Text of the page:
Most diet plans and exercise programs promise one thing—weight loss.
While we may use the term “weight loss,” is that actually what our goal should be? For some people, weight loss can benefit their health if they have a significant amount of weight to lose, while for others, weight loss could damage their health. And there are right and wrong ways to lose weight. How do we understand which is which? By understanding the difference between weight loss and fat loss.
What’s the Difference?
Weight loss, in and of itself, is simple. It is the number of calories burned minus your calorie intake. You may be wondering how something that seems so simple can be so difficult to do. It’s difficult because there are three main ways to lose weight, and it’s crucial that you choose the right one.
You may have heard the trope that “muscle weighs more than fat.” The truth is that a pound of muscle weighs the same as a pound of fat. But a pound of muscle is the size of a fist, while a pound of fat is the size of cotton candy at the fair. That means if you gain muscle and lose fat in the process, you’ll see results in your appearance, but you may not see much difference in your body weight. This scenario can look like fitting into a smaller size of jeans while the scale has barely moved.
Muscle loss is the last thing we want. It occurs when you focus too much on calorie restriction and cardio exercises and not enough on strength training. When you begin to lose muscle mass, this can harm your metabolism and insulin levels, ultimately resulting in muscle cells being replaced by fat cells.
Losing your “water weight” refers to when you lose weight by cutting carbs, because carbs retain three times as much water as any other macronutrient. This type of weight loss will give you fast results, but the results will be short-lived. This will also cause your muscles to adapt to dehydration and shrink!
Fat loss refers to the loss of actual fat cells or fat lipids. Think about it this way: instead of making the pounds disappear, you’re shedding fat and making the fat disappear.
If you really want to see results in your appearance and do what’s best for your overall health, your focus should be on fat loss.
How To Lose Fat
So, now that you know to focus on fat loss, you may be wondering how to do so. The answer is diet and exercise. But not just one or the other. You consistently have to be eating the right things and doing the right kinds of workouts if you want to lose fat and see results in your appearance and overall health.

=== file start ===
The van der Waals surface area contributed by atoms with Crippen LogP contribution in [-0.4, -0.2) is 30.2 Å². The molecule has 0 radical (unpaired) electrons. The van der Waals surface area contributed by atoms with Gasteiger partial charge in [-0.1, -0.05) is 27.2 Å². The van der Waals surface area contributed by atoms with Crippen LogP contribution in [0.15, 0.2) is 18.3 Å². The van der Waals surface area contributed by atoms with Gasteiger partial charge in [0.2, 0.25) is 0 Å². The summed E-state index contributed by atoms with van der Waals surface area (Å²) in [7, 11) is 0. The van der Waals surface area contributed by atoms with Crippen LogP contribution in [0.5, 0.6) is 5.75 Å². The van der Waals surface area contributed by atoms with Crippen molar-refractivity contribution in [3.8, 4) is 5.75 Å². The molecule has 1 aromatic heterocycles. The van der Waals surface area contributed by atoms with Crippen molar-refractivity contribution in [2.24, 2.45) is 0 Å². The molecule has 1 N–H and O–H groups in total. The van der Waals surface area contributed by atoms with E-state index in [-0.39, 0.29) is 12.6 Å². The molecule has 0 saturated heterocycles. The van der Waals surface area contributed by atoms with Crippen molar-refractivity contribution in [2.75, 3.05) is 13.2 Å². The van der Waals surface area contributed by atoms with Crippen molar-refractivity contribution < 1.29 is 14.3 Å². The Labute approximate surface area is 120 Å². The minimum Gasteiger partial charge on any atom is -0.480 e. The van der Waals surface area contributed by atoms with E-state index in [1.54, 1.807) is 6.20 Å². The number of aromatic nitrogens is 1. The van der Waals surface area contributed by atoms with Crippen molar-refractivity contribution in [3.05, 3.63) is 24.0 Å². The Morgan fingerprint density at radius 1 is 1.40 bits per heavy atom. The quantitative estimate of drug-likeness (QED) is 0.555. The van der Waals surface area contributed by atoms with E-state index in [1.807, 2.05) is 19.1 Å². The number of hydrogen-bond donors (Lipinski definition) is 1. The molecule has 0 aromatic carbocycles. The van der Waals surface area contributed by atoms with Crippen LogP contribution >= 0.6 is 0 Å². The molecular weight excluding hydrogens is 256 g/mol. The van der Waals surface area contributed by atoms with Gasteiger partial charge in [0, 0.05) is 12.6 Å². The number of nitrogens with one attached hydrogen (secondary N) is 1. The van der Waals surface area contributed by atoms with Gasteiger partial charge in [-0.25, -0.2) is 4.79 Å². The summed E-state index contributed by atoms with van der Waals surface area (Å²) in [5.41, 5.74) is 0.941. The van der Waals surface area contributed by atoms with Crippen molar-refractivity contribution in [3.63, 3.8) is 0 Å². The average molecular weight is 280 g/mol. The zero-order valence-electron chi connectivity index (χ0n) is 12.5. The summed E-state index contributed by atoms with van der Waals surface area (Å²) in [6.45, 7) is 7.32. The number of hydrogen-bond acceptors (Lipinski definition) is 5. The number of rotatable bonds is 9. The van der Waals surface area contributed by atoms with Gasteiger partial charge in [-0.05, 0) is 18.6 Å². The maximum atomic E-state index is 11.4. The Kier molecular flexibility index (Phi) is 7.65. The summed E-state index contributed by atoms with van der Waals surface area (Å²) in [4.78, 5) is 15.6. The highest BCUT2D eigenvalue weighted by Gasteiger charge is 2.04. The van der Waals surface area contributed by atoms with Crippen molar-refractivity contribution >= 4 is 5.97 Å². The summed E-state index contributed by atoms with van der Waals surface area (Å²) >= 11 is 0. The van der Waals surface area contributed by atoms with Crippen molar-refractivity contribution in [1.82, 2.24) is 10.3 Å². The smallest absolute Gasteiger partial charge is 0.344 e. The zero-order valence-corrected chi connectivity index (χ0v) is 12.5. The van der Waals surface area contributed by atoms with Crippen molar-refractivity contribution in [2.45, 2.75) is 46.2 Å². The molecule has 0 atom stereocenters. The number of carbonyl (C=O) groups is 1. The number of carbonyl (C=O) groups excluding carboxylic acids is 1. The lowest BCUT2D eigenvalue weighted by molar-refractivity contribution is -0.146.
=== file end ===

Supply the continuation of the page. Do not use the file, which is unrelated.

In the past, I’ve talked about the dangers of a ketogenic diet and why crash diets don’t work. If you want to achieve your fat loss goals, you’ve got to eat a healthy, balanced, calorie-restricted diet that will promote muscle growth, ultimately helping you lose body fat and keep it off!
And, as always, follow the 80/20 rule. Follow your diet plan 80% of the time, and don’t kick yourself if you let yourself cheat the other 20%. Tracking your calories on a free app like “My Fitness Pal” is a great way to make sure you are staying under 2,000 calories and over 1,500 calories every day.
Cardio is great for your heart health, but don’t believe the myth that it’s all you have to do to burn fat. The truth is, you need to focus on building muscle tissue with strength training if you want to see results.
I recommend five HIIT (high intensity interval training) workouts per week until you meet your goal. Then, you can add back some low-impact workouts while continuing to do two or three HIIT workouts weekly. And don’t forget that if you want to keep up your progress, you’ll have to make exercise a long-term habit. Accept that exercise is a part of most days, find a routine, and stick to it!
How To Track Your Fat Loss
Only paying attention to the number on your scale and worrying about those day-to-day weight fluctuations isn’t going to help you make progress. While it can be tricky to track weight loss, there are a few things that you can try.
Record Weight Over Time vs. Focusing on Daily Weight
Your weight is going to fluctuate daily. Focusing on this day-to-day weight loss and weight gain will only discourage you. So, if you’re going to weigh every day, record your weight so you can track fat loss over time. I encourage my clients to only weigh once a week at the same time, like every Sunday morning. This way you’re not obsessing over the scale. Two pounds a week is a healthy weight loss goal. The less weight you have to lose, the smaller that benchmark number can be. If you have only ten pounds to lose, then half a pound a week is a healthy goal.
Pay Attention to How Your Clothes Fit
After exercising and dieting for a while, you may notice your clothes getting looser. Being able to get those skinny jeans on without jumping all around your room is a serious win, even if your scale weight doesn’t look much different.
Take Body Measurements
One of the best ways to track your progress over time is to take body measurements. Use a tape measure to track your bust, chest, waist, hips, thighs, and upper arm. I recommend you do this every other week or once a month to see if you’re losing inches.
Trust The Process
Don’t let this information overwhelm you. If you have fat to lose, simply exercise today and count your calories. Try not to think about the staircase in front of you and instead focus on the one step you’re taking that day. If you will be consistent, you will see results; you got this.
Do hard things often and intentionally. Let this philosophy permeate all areas of your life.